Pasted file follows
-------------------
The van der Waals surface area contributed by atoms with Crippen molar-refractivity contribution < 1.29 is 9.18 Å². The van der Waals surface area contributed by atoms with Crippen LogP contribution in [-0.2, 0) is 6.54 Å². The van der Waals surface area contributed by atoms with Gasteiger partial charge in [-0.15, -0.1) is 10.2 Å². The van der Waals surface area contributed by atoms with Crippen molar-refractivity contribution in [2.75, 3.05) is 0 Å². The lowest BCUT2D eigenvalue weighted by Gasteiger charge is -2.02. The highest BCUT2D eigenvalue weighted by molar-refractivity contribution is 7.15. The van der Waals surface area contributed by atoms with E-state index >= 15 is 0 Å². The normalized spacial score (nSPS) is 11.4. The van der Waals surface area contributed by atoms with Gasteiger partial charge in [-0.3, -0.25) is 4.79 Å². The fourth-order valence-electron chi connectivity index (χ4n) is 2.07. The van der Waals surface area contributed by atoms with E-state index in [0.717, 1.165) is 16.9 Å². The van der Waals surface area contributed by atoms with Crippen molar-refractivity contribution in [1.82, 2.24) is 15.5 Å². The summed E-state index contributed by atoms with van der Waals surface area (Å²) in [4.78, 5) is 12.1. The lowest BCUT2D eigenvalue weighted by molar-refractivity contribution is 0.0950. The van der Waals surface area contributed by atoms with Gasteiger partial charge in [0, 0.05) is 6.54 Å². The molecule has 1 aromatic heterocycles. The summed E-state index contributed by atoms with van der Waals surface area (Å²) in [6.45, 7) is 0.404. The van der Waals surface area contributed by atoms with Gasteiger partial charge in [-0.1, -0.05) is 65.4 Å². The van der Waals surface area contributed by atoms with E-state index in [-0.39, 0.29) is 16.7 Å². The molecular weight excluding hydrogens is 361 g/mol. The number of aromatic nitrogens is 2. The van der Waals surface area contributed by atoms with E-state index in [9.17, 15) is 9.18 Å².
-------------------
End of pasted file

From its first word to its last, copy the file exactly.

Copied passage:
The van der Waals surface area contributed by atoms with Crippen molar-refractivity contribution < 1.29 is 9.18 Å². The van der Waals surface area contributed by atoms with Crippen LogP contribution in [-0.2, 0) is 6.54 Å². The van der Waals surface area contributed by atoms with Gasteiger partial charge in [-0.15, -0.1) is 10.2 Å². The van der Waals surface area contributed by atoms with Crippen molar-refractivity contribution in [2.75, 3.05) is 0 Å². The lowest BCUT2D eigenvalue weighted by Gasteiger charge is -2.02. The highest BCUT2D eigenvalue weighted by molar-refractivity contribution is 7.15. The van der Waals surface area contributed by atoms with E-state index >= 15 is 0 Å². The normalized spacial score (nSPS) is 11.4. The van der Waals surface area contributed by atoms with Gasteiger partial charge in [-0.3, -0.25) is 4.79 Å². The fourth-order valence-electron chi connectivity index (χ4n) is 2.07. The van der Waals surface area contributed by atoms with E-state index in [0.717, 1.165) is 16.9 Å². The van der Waals surface area contributed by atoms with Crippen molar-refractivity contribution in [1.82, 2.24) is 15.5 Å². The summed E-state index contributed by atoms with van der Waals surface area (Å²) in [4.78, 5) is 12.1. The lowest BCUT2D eigenvalue weighted by molar-refractivity contribution is 0.0950. The van der Waals surface area contributed by atoms with Gasteiger partial charge in [0, 0.05) is 6.54 Å². The molecule has 1 aromatic heterocycles. The summed E-state index contributed by atoms with van der Waals surface area (Å²) in [6.45, 7) is 0.404. The van der Waals surface area contributed by atoms with Gasteiger partial charge in [-0.1, -0.05) is 65.4 Å². The van der Waals surface area contributed by atoms with E-state index in [-0.39, 0.29) is 16.7 Å². The molecular weight excluding hydrogens is 361 g/mol. The number of aromatic nitrogens is 2. The van der Waals surface area contributed by atoms with E-state index in [9.17, 15) is 9.18 Å².